U of S Green Computing Guide

Information and communications technologies are some of the fastest growing sources of CO2 emissions today, contributing from two to four percent of the world's greenhouse gases -- a figure that puts computing on par with the global aviation industry. Add to this the fact that technology use has been doubling every three to four years, and we could soon see information and communications technologies among the world's top contributors of excess greenhouse gases.Green Computing

But there is good news... 

There are things we can do to help.

We can use technology to reduce the impact of other less environmentally friendly activities, such as reducing travel by using web conferencing or teleconferencing for meetings.

We can also contribute to the cause by making small changes to some of our daily habits, changes like switching our printing preferences and using the power management settings on our computers.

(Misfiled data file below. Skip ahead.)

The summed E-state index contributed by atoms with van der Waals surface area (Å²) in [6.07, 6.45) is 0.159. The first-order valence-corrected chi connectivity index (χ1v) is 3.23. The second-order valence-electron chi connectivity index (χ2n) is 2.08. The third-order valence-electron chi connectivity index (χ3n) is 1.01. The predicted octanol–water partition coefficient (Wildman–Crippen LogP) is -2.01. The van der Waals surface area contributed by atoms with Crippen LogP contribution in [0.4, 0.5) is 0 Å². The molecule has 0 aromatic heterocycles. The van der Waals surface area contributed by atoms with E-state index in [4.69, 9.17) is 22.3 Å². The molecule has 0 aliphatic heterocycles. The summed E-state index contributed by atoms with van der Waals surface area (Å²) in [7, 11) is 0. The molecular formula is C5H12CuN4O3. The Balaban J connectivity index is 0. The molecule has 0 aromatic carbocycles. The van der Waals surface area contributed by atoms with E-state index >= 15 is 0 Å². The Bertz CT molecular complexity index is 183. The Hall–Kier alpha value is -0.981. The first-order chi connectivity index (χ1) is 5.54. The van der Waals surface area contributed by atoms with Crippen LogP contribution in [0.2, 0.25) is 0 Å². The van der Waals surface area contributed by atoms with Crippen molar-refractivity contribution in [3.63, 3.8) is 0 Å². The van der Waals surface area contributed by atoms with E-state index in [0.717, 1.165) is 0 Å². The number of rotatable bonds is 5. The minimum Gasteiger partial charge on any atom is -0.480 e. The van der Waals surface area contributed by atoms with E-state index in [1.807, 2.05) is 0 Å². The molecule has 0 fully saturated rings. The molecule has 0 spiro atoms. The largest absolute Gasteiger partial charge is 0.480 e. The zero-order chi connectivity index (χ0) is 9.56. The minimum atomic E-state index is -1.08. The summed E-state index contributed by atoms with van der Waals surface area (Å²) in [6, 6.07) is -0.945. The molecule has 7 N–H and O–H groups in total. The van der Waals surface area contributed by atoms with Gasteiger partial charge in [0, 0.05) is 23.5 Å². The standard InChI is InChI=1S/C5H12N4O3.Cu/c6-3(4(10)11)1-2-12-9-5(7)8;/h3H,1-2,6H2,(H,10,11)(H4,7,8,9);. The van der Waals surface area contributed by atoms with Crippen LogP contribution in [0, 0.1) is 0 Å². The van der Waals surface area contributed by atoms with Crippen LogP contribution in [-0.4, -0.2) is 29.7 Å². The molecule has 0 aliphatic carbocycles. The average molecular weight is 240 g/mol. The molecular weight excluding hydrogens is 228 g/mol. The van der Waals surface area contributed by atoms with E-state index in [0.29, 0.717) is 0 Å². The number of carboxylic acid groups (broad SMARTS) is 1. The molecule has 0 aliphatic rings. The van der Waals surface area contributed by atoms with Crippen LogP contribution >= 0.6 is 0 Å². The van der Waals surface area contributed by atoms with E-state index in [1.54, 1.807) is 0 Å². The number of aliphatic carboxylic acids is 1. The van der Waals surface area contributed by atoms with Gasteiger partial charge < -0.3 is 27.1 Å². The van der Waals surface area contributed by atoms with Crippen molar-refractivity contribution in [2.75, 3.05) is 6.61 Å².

This Green Computing Guide, prepared by Information and Communications Technology (ICT) at the U of S, shows us what we can do as a university, as students, and as staff and instructors to reduce our environmental impact when choosing, using and disposing of ICT on campus or at home.

The University of Saskatchewan is committed to sustainability

This guide joins other useful information on sustainability published on the U of S website.  We hope you find the Green Computing Guide helpful, and welcome your comments or suggestions.

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